Re: DISCOVER/Neanderthal/Homo Sap.

5 Sep 1995 00:20:06 GMT

In article <>, (Gerrit Hanenburg) writes:
> (H. M. Hubey) wrote:

><some parts snipped in the interest of space>

>Can we gain any confidence as to the status of a palaeontological species like
>the Neanderthal.I think we can,by comparing the differences between
>Neanderthals and modern humans with those between other "wildtype" species.We
>shouldn't compare them with the domestic dog but with a natural species
>cluster such as that of the Cape fox,red fox,fennec fox,kit fox and Artic fox
>(all full species) because we may assume that these species have been subject
>to the same proces of natural selection as Neanderthals and early modern
>humans. (even better of course is to compare them with other primate groups)

>><large snip>

>An important difference however between artificial and natural selection is
>intentionality.Natural selection has no intentions,no goal and doesn't plan
>ahead.Artificial selection in its most advanced forms is more like designing.
>The speeding up of the process may also be of great importance for it may be
>this that leads to uncoupling of morphological change and speciation (i.e.the
>establishment of reproductive isolation).It's conceivable that morphology is
>more subject to change under artificial selection while the processes that
>may lead to reproductive isolation are less so.(they may have a more random
>character. one instance only one major event like a chromosomal
>inversion may be enough for genetic incompatibility while in another case the
>cumulation of several genetic events is required.Artificial selection may not
>have any influence on this).

Yet humans DO NOT mate randomly at all. Traditionally, though this is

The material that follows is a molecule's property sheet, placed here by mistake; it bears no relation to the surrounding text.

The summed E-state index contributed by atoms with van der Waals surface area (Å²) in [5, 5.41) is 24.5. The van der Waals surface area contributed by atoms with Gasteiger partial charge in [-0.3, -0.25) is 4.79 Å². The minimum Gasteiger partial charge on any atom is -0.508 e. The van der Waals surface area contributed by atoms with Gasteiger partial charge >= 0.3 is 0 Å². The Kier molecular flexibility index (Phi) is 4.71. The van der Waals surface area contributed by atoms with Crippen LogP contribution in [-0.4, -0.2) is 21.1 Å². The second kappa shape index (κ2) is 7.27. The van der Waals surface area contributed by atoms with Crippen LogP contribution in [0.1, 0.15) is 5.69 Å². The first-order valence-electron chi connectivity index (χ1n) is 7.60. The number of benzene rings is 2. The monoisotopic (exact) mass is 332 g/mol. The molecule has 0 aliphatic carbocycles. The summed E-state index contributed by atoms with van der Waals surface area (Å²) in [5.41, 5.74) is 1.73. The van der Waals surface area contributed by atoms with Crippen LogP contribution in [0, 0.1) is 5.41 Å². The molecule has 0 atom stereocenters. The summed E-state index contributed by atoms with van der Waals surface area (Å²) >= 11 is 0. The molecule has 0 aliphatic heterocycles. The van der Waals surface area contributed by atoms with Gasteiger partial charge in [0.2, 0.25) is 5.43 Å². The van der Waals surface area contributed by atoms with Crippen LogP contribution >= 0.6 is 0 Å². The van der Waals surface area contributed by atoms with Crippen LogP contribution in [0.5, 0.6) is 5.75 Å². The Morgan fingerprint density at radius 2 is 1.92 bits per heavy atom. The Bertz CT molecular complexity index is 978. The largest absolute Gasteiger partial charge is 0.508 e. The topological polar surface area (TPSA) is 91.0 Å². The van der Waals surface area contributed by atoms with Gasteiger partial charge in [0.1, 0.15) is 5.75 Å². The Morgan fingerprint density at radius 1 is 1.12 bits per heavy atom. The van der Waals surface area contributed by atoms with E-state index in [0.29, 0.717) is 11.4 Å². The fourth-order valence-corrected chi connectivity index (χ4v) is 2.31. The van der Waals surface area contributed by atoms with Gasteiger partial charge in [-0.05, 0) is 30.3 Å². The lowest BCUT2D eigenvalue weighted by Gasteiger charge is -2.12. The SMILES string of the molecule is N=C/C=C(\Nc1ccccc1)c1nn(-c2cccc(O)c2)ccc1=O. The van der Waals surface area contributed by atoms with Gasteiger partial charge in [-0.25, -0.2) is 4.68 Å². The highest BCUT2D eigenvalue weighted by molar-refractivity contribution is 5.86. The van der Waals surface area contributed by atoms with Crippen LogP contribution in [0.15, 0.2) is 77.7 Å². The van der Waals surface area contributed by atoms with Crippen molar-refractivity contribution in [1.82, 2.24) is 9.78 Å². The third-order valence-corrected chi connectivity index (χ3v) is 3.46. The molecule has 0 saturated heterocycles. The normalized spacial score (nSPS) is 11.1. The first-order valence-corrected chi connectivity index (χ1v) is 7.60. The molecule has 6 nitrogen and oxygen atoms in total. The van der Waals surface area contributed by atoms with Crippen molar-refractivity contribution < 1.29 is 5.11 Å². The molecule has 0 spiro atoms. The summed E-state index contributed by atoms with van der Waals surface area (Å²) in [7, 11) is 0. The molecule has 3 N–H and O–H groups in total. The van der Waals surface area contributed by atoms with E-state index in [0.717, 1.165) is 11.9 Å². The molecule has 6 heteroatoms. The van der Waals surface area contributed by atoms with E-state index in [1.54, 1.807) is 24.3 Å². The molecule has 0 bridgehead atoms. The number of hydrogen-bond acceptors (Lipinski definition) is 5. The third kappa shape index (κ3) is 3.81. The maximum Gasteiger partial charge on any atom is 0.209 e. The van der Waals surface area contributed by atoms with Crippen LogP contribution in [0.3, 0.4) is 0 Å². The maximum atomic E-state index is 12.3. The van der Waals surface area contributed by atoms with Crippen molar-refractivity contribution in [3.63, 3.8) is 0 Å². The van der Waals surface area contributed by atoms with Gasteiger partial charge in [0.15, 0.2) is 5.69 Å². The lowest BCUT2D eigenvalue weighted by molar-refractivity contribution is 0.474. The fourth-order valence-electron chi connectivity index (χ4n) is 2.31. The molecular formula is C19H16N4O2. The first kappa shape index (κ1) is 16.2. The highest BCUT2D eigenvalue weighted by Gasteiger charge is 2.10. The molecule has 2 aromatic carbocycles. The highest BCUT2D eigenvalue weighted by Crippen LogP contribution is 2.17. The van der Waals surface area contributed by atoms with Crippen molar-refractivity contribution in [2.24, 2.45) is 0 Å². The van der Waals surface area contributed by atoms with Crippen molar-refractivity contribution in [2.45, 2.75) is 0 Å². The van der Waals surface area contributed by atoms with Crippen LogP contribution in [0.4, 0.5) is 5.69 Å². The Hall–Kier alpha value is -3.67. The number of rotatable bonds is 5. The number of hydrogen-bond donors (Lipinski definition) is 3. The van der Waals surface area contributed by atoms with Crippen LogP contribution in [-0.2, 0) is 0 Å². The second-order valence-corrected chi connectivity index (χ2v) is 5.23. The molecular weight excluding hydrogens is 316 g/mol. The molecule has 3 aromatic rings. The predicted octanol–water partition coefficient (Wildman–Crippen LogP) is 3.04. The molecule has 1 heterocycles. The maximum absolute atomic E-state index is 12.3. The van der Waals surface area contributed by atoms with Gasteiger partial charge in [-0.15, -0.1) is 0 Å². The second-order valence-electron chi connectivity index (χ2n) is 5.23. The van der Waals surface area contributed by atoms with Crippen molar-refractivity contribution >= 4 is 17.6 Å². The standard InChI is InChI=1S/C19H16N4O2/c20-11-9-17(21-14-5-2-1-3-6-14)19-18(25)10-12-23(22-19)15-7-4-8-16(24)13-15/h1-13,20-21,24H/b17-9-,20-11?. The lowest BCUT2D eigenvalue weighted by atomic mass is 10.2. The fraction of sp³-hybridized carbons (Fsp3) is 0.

changing in our day, there were great cultural taboos on mating outside of
one's ethnic group or religion. Today this is less strict
but still exists. Additional factors such as socio-economic group
and education level also play a role, as do many other variables. While some
of these factors may not have existed in pre-history, some of them
undoubtably did. The factor of conscious choice is something which may or
may not exist among non-human animals, like foxes and monkeys, but we do
know for sure that it exists in humans, and has a large effect. Humans are
domestic animals, and practice their own form of artificial selection. Archaic
humans might well have done the same (there is some data from primatologists
suggesting that some non-human primates do show some amount of favoritism in
mate selection -- dominance is not the whole story). All of this (along with
the fact that, until recently, people tended to stay and breed pretty much
where they were born, distances being vast) has led to regional variation --
but NOT speciation.
Also, the process of physiological adaptation to a given environment --
also known as adaptability -- can lead to large changes in morphology (some
of which, like the "barrell chest" of those living in the Andean highlands,
could show up in the skeletal remains) which do not translate into genetic
changes and speciation. It has long been thought (so I've read) that
Neandertals were an archaic group specialized for glacial living.
My grad textbook in Physical Anthropology (Jurmain & Nelson '94)
mentioned, as I remember, certain "transitional" looking fossils, dating
before and after the classic Neandertal period. This could be taken as
evidence for inter-breeding OR evolution at work, I suppose. (The text also
mentions, incidently, fossils which appear to be an erectus-archaic mix of
some sort, which tends to support the multi-regional theory). I myself would
love to have a look at all this.
So, while it is possible that there was more than one species of Homo
running around in those days, I do not believe that anything has been
conclusively proven at this point. I get very uncomfortable when I see
someone ridiculed for making speculations, since there really is no
"established dogma," or shouldn't be, in this field. As new finds are
unearthed (almost daily, it seemed, this past summer), opinions change.

Caroline Cooper
Dept. of Anthropology
SUNY Albany